The study groups did not differ at baseline in any pre-operative measure (Table II). During the follow-up between two and five years, a total of four patients in the exercise group had undergone acromioplasty and one patient had undergone operation of a rotator cuff rupture. The mean time after randomisation until these five operations were performed was 2.9 years (2.6 to 3.3). Additionally, a total of 12 patients originally allocated to the combined treatment group refused operation; one of whom went on to undergo surgery at a follow-up of 2.6 years. The total number of operated patients in the exercise group was 18. All these patients were invited to and attended the five-year control visit. The follow-up results were analysed using an intention-to-treat approach, but the outcome is also described based on the actual treatment using a per protocol approach.

Table II

Results in the intention-to treat analysis (CI, confidence interval)

Mean outcome (range)* Exercise Combined treatment Mean difference (99% CI) p-value
Number of patients
  At baseline (n = 140) 70 70
  At two years (n = 134) 66 68
  At five years (n = 109) 52 57
Self-reported pain VAS
Baseline  6.5 (1 to 10)  6.4 (2 to 10) -0.1 (-1.01 to 0.77) 0.73
Two years  2.9 (0 to 9)  2.5 (0 to 10) -0.4 (-1.60 to 0.78) 0.37
Five years  2.2 (0 to 8)  1.9 (0 to 8) -0.3 (-1.54 to 0.84) 0.44
Mean change from baseline
  At two years -3.7 -3.9 -0.2 (-1.61 to 1.14) 0.65
  At five years -4.1 -4.7 -0.6 (-2.13 to 1.01) 0.35
  p-value (baseline vs five-year) < 0.001 < 0.001
Disability VAS
Baseline  6.5 (2 to 10)  6.2 (1 to 10) -0.3 (-1.13 to 0.75) 0.23
Two years  2.6 (0 to 9)  2.0 (0 to 10) -0.6 (-1.81 to 0.62) 0.21
Five years  1.8 (0 to 9)  1.5 (0 to 8) -0.3 (-1.45 to 0.93) 0.57
Mean change from baseline
  At two years -3.8 -4.2 -0.4 (-1.76 to 1.00) 0.47
  At five years -4.4 -4.8 -0.4 (-2.07 to 1.16) 0.46
Working ability VAS
Baseline  5.9 (0 to 9)  5.7 (0 to 9) -0.2 (-1.42 to 0.85) 0.78
Two years  8.0 (1 to 10)  8.0 (0 to 10) 0.0 (-0.82 to 0.85) 0.96
Five years  7.5 (2 to 10)  7.8 (1 to 10) +0.3 (-0.66 to 1.27) 0.41
Mean change from baseline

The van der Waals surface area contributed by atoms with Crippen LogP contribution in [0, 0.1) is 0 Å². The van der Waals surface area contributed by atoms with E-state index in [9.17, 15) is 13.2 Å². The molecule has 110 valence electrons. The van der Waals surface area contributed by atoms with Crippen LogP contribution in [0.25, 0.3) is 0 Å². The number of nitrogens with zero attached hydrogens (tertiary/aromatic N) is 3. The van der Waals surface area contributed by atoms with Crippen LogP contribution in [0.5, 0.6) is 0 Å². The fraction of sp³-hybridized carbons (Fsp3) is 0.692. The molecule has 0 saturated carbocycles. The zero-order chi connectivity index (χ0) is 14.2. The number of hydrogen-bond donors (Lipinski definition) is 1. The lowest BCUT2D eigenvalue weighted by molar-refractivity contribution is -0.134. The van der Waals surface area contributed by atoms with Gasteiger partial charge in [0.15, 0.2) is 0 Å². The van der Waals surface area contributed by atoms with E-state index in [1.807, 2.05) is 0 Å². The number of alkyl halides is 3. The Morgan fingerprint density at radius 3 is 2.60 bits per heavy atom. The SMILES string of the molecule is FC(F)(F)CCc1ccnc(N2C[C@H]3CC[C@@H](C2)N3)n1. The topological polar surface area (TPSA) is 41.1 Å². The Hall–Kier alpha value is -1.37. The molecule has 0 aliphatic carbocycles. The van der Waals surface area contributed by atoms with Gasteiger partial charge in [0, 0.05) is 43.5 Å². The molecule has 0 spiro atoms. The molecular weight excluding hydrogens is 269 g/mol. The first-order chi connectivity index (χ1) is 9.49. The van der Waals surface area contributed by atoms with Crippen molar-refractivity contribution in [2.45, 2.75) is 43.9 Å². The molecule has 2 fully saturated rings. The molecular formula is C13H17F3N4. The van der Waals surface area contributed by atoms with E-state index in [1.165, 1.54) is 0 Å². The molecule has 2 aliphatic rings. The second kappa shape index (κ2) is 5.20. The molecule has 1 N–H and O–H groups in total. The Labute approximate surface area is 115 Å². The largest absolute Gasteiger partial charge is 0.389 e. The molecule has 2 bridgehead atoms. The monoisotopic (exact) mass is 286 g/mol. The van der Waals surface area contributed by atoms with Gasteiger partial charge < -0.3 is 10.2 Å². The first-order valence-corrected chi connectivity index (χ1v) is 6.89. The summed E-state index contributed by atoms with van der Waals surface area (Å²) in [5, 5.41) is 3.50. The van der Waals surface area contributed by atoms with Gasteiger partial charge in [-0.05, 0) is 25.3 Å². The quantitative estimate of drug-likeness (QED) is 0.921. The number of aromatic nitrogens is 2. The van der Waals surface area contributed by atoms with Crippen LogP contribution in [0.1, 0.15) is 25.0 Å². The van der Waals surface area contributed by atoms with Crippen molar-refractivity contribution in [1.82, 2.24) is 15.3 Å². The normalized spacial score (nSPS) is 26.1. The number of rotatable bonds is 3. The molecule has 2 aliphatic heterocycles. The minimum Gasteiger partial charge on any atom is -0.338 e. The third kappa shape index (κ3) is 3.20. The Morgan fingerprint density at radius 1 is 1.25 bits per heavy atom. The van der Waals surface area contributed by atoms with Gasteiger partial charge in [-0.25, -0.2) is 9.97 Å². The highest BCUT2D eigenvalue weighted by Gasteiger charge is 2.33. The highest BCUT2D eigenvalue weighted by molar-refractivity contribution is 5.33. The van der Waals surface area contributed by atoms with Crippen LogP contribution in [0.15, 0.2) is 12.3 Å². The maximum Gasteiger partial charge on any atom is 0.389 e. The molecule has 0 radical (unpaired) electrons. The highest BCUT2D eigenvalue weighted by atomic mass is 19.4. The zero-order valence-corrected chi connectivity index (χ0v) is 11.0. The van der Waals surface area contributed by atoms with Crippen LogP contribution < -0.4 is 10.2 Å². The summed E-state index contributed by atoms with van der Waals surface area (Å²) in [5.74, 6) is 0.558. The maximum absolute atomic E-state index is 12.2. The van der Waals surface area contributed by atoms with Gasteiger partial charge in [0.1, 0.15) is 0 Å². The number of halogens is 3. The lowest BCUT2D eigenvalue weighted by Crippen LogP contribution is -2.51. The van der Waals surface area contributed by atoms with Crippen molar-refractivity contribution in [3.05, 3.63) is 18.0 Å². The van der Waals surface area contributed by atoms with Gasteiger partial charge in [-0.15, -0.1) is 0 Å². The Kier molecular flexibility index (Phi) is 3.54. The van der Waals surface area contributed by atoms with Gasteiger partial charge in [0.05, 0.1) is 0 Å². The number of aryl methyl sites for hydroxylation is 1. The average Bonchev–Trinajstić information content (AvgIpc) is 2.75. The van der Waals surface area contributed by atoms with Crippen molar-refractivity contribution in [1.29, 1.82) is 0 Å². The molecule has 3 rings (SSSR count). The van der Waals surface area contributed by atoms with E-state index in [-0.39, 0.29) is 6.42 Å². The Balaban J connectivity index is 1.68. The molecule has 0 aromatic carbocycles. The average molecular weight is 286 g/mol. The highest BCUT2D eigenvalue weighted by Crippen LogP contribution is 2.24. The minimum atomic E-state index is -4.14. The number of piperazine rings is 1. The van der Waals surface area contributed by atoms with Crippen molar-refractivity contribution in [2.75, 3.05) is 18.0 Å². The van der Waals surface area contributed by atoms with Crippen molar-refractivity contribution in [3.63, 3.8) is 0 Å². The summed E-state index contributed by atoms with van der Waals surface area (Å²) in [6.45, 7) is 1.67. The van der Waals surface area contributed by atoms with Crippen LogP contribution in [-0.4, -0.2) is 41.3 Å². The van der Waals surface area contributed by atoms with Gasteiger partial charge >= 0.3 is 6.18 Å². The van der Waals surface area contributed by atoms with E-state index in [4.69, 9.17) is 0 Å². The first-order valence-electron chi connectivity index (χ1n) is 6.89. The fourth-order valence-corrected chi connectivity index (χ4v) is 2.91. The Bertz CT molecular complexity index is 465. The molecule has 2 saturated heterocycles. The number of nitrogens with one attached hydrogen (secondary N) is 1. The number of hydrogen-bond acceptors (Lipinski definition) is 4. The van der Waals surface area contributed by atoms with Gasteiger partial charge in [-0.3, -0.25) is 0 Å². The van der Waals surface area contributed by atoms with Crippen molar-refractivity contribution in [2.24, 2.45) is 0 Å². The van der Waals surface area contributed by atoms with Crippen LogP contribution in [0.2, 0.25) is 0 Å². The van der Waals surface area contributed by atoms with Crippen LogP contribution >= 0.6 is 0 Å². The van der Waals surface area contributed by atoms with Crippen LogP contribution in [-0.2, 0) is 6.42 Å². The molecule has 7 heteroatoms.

At two years +2.0 +2.3 +0.3 (-0.93 to 1.52) 0.47
  At five years +1.6 +2.2 +0.6 (-0.81 to 2.18) 0.23
Night pain VAS
Baseline  6.4 (0 to 10)  6.2 (0 to 10) -0.2 (-1.46 to 0.93) 0.60
Two years  2.6 (0 to 9)  2.0 (0 to 8) -0.6 (-1.95 to 0.65) 0.19
Five years  1.7 (0 to 8)  1.7 (0 to 9) 0.0 (-1.19 to 1.25) 0.95
Mean change from baseline
  At two years -3.8 -4.2 -0.4 (-2.00 to 1.17) 0.51
  At five years -4.8 -4.8 0.0 (-1.75 to 1.73) 0.99
SDQ score
Baseline 82.5 (0 to 100) 78.1 (0 to 100) -4.4 (-14.4 to 4.47) 0.21
Two years 32.8 (0 to 100) 24.2 (0 to 100) -8.6 (-23.34 to 6.10) 0.13
Five years 22.2 (0 to 100) 16.9 (0 to 100) -5.3 (-19.54 to 8.90) 0.33
Mean change from baseline
  At two years -50.0 -53.2 -3.2 (-19.11 to 12.75) 0.6
  At five years -61.7 -60.4 +1.3 (-15.74 to 18.34) 0.84
Reported painful days in preceding three months (n)
Baseline 73.8 (5 to 90) 70.1 (0 to 90) -3.7 (-16.28 to 8.86) 0.44
Two years 19.7 (0 to 90) 13.9 (0 to 90) -5.8 (-18.16 to 6.52) 0.22
Five years 11.8 (0 to 90) 12.2 (0 to 90) +0.4 (-12.52 to 13.32) 0.94
Mean change from baseline
  At two years -53.3 -55.0 -1.7 (-19.68 to 16.22) 0.80
  At five years -59.4 -60.8 -1.4 (-20.57 to 17.83) 0.85
Patients pain-free (%)
Baseline  4% (3 of 70) 11% (8 of 70) +7% (-0.197 to 0.055) 0.21§
Two years 64% (42 of 66) 65% (44 of 68) +1% (-0.224 to 0.203) 0.89§
Five years 77% (40 of 52) 75% (43 of 57) -2% (-0.219 to 0.195) 0.86§
  1. * VAS, visual analogue scale: pain/night pain (0 = no pain, 10 = extreme pain), disability (0 = no disability, 10 = total disability), working ability (0 = totally unable to work, 10 = no restriction on work); SDQ, Shoulder Disability Questionnaire (from 0 to 100, with 0 denoting no functional impairment) † independent samples t-test, unless otherwise stated ‡ paired samples t-test, unless otherwise stated § chi-squared test

The five-year follow-up was attended by 109 (77.9%) of the original 140 patients recruited; 52 patients (74.3%) in the exercise group and 57 (81.4%) in the combined group. A statistically significant decrease in the mean self-reported pain was observed from baseline to the five-year follow-up in both groups: from 6.5 (1 to 10) to 2.2 (0 to 8) in the exercise group and from 6.4 (2 to 10) to 1.9 (0 to 8) in the combined treatment group (both p < 0.001, t-test). There was no difference in self-reported pain between the groups at the five-year follow-up (p = 0.44, independent-samples t-test).

At five years, there was no statistically significant difference between the two groups in terms of self-reported disability (p = 0.57), working ability (p = 0.41), night pain (p = 0.95) or SDQ (p = 0.33, independent-samples t-tests) (Table II). The proportion of pain-free patients at two years was similar in the two groups, with 64% (42 of 66) of the exercise group and 65% (44 of 68) of the combined treatment group pain-free (p = 0.89, chi-squared test). These proportions increased to 77% (40 of 52) of the exercise group and 73% (43 of 57) of the combined treatment group at five years (p = 0.86, chi-squared test) (Table II). Of the 109 patients who attended the five-year follow-up, 39 (36%) reported that they had had similar symptoms or complaints in the contralateral shoulder: 18 (35%) in the exercise group (35%) and 21 (37%) in the combined treatment group.